How Zoo Animals Learn to Help Take Care of Themselves

How Zoo Animals Learn to Help Take Care of Themselves

By JOANNA KLEIN JAN. 18, 2017

 

A birthday celebration for Colo, a gorilla who recently died at 60, about 20 years older than her expected life span in the wild. Credit Grahm S. Jones/Columbus Zoo and Aquarium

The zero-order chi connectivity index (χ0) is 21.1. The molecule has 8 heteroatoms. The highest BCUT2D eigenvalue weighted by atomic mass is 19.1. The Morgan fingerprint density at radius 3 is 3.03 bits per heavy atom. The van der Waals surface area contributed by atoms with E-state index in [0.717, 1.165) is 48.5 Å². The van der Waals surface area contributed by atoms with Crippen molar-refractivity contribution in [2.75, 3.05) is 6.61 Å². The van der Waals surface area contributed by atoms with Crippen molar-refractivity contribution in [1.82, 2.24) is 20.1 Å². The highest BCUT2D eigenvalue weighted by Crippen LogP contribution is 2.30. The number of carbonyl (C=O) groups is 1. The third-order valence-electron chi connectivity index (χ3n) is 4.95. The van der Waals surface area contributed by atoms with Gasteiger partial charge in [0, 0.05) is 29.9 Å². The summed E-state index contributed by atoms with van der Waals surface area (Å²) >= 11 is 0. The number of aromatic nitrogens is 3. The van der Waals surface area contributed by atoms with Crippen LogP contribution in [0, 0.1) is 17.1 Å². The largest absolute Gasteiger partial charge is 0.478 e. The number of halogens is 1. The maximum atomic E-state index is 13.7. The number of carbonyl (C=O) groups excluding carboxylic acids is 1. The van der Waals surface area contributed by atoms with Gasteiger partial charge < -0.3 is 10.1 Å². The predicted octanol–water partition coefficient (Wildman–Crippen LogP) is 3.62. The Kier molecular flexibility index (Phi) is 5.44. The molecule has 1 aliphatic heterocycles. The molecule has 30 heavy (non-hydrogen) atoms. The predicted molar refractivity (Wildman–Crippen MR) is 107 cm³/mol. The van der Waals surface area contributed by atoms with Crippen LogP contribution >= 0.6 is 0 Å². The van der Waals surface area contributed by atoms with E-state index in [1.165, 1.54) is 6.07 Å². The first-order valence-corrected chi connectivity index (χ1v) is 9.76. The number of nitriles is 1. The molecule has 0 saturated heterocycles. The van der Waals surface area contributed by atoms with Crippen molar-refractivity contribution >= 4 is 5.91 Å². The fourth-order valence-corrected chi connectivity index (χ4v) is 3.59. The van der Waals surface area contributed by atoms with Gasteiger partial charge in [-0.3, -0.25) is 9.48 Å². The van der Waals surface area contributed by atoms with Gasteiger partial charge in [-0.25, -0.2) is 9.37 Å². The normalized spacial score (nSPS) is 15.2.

This week, shortly after her 60th birthday, Colo, the first gorilla born in human care, died in her sleep. Part of the reason she lived so long — about 20 years longer than gorillas born in the wild — is because of the care she received.

In zoos today, keepers work to reduce the stress of caregiving by training animals to be a part of their own care. Gorillas drink from bottles. Rhinos learn to get their teeth brushed. Lions are trained to get vaccines. Read more.